An in vitro assessment of the effects of electronic cigarette aerosol on human vascular cell viability and function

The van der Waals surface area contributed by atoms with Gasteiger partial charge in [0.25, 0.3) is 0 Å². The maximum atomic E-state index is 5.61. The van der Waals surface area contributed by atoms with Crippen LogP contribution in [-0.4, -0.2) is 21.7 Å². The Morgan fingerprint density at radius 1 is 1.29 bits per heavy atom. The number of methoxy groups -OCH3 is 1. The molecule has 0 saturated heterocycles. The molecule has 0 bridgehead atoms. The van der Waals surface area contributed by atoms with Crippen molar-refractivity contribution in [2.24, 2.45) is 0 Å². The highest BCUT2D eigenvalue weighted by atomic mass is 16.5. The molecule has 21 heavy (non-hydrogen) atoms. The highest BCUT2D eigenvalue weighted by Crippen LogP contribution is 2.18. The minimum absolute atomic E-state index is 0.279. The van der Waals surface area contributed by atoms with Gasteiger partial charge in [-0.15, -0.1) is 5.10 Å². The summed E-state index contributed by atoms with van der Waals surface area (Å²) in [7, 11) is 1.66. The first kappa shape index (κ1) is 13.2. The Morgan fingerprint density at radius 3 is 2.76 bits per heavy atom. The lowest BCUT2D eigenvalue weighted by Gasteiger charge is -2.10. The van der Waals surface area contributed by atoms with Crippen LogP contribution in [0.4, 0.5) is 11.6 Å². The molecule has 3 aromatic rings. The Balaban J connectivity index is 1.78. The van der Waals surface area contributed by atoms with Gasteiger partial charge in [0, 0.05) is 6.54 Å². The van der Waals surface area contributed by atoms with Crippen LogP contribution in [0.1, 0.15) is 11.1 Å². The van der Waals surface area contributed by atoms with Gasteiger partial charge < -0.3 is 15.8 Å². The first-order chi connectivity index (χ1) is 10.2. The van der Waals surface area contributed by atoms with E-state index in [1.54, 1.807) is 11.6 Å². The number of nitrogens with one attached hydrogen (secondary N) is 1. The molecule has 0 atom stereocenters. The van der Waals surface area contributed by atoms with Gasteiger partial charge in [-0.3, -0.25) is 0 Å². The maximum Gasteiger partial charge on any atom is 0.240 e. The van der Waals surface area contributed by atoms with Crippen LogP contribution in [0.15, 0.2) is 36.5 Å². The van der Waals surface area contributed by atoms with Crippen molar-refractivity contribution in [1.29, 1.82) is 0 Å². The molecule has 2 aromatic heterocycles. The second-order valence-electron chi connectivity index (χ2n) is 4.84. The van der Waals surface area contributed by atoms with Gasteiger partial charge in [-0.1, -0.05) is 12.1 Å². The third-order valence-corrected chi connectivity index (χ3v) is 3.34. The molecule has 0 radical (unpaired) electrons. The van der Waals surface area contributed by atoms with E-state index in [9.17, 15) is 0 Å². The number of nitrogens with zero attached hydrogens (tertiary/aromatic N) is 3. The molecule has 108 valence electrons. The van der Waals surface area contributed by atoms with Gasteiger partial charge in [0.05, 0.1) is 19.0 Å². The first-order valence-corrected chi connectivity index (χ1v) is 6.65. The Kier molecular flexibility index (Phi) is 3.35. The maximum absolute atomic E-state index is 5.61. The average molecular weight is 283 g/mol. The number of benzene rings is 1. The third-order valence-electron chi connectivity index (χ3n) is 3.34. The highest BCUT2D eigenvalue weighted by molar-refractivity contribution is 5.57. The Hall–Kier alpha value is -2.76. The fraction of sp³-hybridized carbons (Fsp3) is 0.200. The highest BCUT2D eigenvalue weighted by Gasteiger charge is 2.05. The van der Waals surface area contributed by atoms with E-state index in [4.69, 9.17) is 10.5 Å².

Conventional cigarette smoking remains the leading cause of preventable death worldwide, yet one in five people continue to smoke. Recently, electronic cigarettes have become the most popular alternative tobacco product among adults and the most popular tobacco product of any kind among middle and high school students. However, the full health consequences of electronic cigarette use remain unclear, particularly with respect to the vascular system. The majority of tobacco product-related pathologies possess a vascular component, and it is imperative to determine whether electronic cigarettes pose the same vascular risk. This study examined the effects of electronic cigarette aerosol on vascular cell viability and function in primary human vascular cell lines. The parameters tested were cell viability, DNA damage, generation of reactive oxygen species and nitric oxide, the type of cell death induced, migration, proliferation, and vascular network formation and growth. The results indicate that commercial electronic cigarette aerosol reduces endothelial cell viability, causes DNA breaks, generates reactive oxygen species, and induces endothelial cell death through both apoptotic and non-apoptotic pathways. Further, the non-apoptotic pathway is dependent on oxidative stress and can be prevented with anti-oxidant therapy. An analysis of electronic cigarette components revealed that flavoring compounds, nicotine, and the vegetable glycerol/propylene glycol electronic cigarette liquid base are all capable of modulating vascular cell response. The flavoring compounds 2,3-butanedione and 2,3-pentanedione are capable of inducing cell death in both endothelial and smooth muscle cells in a cell type and compound dependent fashion. These two compounds were also shown to inhibit endothelial nitric oxide synthesis. Vegetable glycerol/propylene glycol electronic cigarette base with or without nicotine was shown to have a positive effect on endothelial cell viability, a negative effect on smooth muscle cell viability, and modulate endothelial cell proliferation and network formation. No formation of electronic cigarette aerosol was found to alter endothelial cell migration. Taken together, these results indicate that electronic cigarette aerosol may be safer than conventional cigarette smoke, but it is by no means safe. Additional research and careful regulatory controls are needed as these products are poised to become the leading tobacco product for future generations.